- 4 min read
- Review the pros and cons of paying off student loan debt by using equity in a home.
- Understand the risks of turning unsecured debt into secured debt.
- Weigh the cost of both the existing student loan and a refinanced mortgage.
The Pros and Cons of Refinancing or Getting a Second Mortgage to Pay Off a Student Loan.
If you have equity in your home, you may wonder if it pays to refinance your mortgage or take a second mortgage to consolidate student loan debt. This article looks at the pros and cons of using a mortgage to pay off student loan debt. We look at the legal issues, tax implications, and the cost of refinancing.
Financial Issues & Refinancing to Pay Off a Student Loan
The standard term for repayment on a federal student loan is 10 years, although extended and graduated student loan payment terms are available for up to 30 years. Let us assume a person with an undergraduate degree graduated with $20,000 in debt at 5% and a 10-year term on several loans. The monthly payment would be about $215. At the end of 10 years, the total interest expense would be about $5,450 in constant dollars.
Now let us say that upon graduation, a benevolent homeowner completes a cash-out refinance and retires the student's debt. The homeowner refinances at 4% for 30 years (4% is the national average for a prime mortgage as this was written in December 2011). The $20,000 increase to the mortgage balance boosts the monthly payment about $95. At the end of 30 years, the $20,000 mortgage increase will cost the homeowner $14,375 in added interest expense.
Of course, if the homeowner refinanced to a 15-year term, his or her monthly payment would increase by about $150, and the added interest expense would be about $6,600.
Does it pay, financially, to convert student loan debt to mortgage debt? At first glance, no, because stretching the term of the loan increases the interest expense. But there are tax implications that complicate the analysis.
Home Mortgage Interest Deduction
Under federal tax law, the mortgage interest deduction allows homeowners to reduce their taxable income by the amount of interest paid on the loan secured by their residence. If the homeowner already itemizes his or her deductions, then the interest paid can reduce the homeowner’s taxable income amount. However, if the homeowner takes the standard deduction because it is greater then itemizing, there is no tax benefit for the homeowner's mortgage. Roughly half of US homeowners do not take the mortgage tax deduction because, presumably, the standard deduction results in a smaller tax bill.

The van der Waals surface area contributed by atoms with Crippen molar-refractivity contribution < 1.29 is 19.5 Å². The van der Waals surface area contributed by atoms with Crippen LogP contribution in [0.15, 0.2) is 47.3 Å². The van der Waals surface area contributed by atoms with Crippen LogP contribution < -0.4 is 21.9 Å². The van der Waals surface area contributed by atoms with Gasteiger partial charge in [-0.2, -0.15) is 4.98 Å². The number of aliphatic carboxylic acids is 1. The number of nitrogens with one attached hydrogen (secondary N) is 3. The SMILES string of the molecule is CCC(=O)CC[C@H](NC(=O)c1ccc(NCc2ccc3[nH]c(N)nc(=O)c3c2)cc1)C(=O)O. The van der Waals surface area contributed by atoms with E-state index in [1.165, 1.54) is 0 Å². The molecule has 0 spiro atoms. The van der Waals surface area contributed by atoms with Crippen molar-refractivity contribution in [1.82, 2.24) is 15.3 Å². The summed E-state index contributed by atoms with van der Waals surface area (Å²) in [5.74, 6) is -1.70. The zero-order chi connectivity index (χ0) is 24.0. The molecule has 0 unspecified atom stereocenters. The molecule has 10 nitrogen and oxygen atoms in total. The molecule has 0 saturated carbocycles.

The cap on the amount of interest a homeowner can claim as deductions on home mortgages is very high. Today, the interest for up to $1 million of home debt can be claimed as a tax deduction.
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Student Loan Interest Deduction
According to the IRS Publication 970, "Any personal interest you pay, other than certain mortgage interest, is not deductible on your tax return. However, if your modified adjusted gross income (MAGI) is less than $65,000 ($135,000 if filing a joint return) there is a special deduction allowed for paying interest on a student loan (also known as an education loan) used for higher education. For most taxpayers, MAGI is the adjusted gross income as figured on their federal income tax return before subtracting any deduction for student loan interest. This deduction can reduce the amount of your income subject to tax by up to $2,500 in 2010."
From a financial perspective, whether a homeowner or borrower should refinance or take a second mortgage to pay off student loans depends on the amount of interest paid on the current student loan and if the borrower’s current income bracket qualifies him or her to get the deduction mentioned in IRS Publication 970.
There is no point in refinancing the student loan to a mortgage unless either the borrower or homeowner are saving a substantial amount on the interest rate. Also, compare the tax benefits with the cost of borrowed funds. Another factor to consider is the closing costs involved in getting a second mortgage.
Legal Issues & Refinancing to Pay Off a Student Loan
The homeowner who refinances to pay off a student loan will burden his or her home with the weight of the loan because it serves as the loan’s collateral. If for any reason the homeowner is unable to keep up with the larger payments, he or she will be putting their home in jeopardy. This is not to say that refinancing or getting a second mortgage to retire student loan debt is always a bad idea. The lesson here is to caution you not to over-extend yourself when refinancing or adding a mortgage.
If you are struggling with debt, you are not alone. According to the NY Federal Reserve total household debt as of Quarter Q2 2022 was $16.15 trillion. Student loan debt was $1.59 trillion and credit card debt was $0.89 trillion.
A significant percentage of people in the US are struggling with monthly payments and about 26% of households in the United States have debt in collections. According to data gathered by Urban.org from a sample of credit reports, the median debt in collections is $1,739. Credit card debt is prevalent and 3% have delinquent or derogatory card debt. The median debt in collections is $422.
The amount of debt and debt in collections vary by state. For example, in Connecticut, 22% have any kind of debt in collections and the median debt in collections is $1427. Medical debt is common and 10% have that in collections. The median medical debt in collections is $490.
Avoiding collections isn’t always possible. A sudden loss of employment, death in the family, or sickness can lead to financial hardship. Fortunately, there are many ways to deal with debt including an aggressive payment plan, debt consolidation loan, or a negotiated settlement.